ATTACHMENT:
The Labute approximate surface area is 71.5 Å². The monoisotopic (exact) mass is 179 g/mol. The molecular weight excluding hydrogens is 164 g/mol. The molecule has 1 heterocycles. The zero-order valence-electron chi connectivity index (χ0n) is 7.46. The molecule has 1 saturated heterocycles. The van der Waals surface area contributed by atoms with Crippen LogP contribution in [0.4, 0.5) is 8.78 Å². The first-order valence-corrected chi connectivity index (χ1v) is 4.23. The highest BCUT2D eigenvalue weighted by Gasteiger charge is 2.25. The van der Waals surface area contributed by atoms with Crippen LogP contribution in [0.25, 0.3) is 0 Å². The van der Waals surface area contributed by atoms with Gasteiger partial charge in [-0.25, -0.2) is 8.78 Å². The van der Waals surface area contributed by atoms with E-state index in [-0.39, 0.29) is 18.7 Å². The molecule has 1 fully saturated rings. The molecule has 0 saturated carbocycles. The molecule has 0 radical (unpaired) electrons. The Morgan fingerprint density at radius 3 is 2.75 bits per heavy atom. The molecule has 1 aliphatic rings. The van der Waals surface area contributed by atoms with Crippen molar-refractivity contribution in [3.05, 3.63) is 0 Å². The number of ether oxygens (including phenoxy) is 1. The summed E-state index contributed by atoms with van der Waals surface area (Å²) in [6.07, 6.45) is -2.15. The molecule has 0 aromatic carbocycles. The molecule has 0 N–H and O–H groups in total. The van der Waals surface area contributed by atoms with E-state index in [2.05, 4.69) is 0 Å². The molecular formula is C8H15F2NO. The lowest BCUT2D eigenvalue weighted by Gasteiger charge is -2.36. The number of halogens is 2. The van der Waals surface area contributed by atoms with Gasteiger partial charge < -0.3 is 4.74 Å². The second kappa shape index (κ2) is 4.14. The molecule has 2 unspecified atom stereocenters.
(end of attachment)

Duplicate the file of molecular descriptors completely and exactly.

The Labute approximate surface area is 71.5 Å². The monoisotopic (exact) mass is 179 g/mol. The molecular weight excluding hydrogens is 164 g/mol. The molecule has 1 heterocycles. The zero-order valence-electron chi connectivity index (χ0n) is 7.46. The molecule has 1 saturated heterocycles. The van der Waals surface area contributed by atoms with Crippen LogP contribution in [0.4, 0.5) is 8.78 Å². The first-order valence-corrected chi connectivity index (χ1v) is 4.23. The highest BCUT2D eigenvalue weighted by Gasteiger charge is 2.25. The van der Waals surface area contributed by atoms with Crippen LogP contribution in [0.25, 0.3) is 0 Å². The van der Waals surface area contributed by atoms with Gasteiger partial charge in [-0.25, -0.2) is 8.78 Å². The van der Waals surface area contributed by atoms with E-state index in [-0.39, 0.29) is 18.7 Å². The molecule has 1 fully saturated rings. The molecule has 0 saturated carbocycles. The molecule has 0 radical (unpaired) electrons. The Morgan fingerprint density at radius 3 is 2.75 bits per heavy atom. The molecule has 1 aliphatic rings. The van der Waals surface area contributed by atoms with Crippen molar-refractivity contribution in [3.05, 3.63) is 0 Å². The number of ether oxygens (including phenoxy) is 1. The summed E-state index contributed by atoms with van der Waals surface area (Å²) in [6.07, 6.45) is -2.15. The molecule has 0 aromatic carbocycles. The molecule has 0 N–H and O–H groups in total. The van der Waals surface area contributed by atoms with E-state index in [2.05, 4.69) is 0 Å². The molecular formula is C8H15F2NO. The lowest BCUT2D eigenvalue weighted by Gasteiger charge is -2.36. The number of halogens is 2. The van der Waals surface area contributed by atoms with Gasteiger partial charge < -0.3 is 4.74 Å². The second kappa shape index (κ2) is 4.14. The molecule has 2 unspecified atom stereocenters.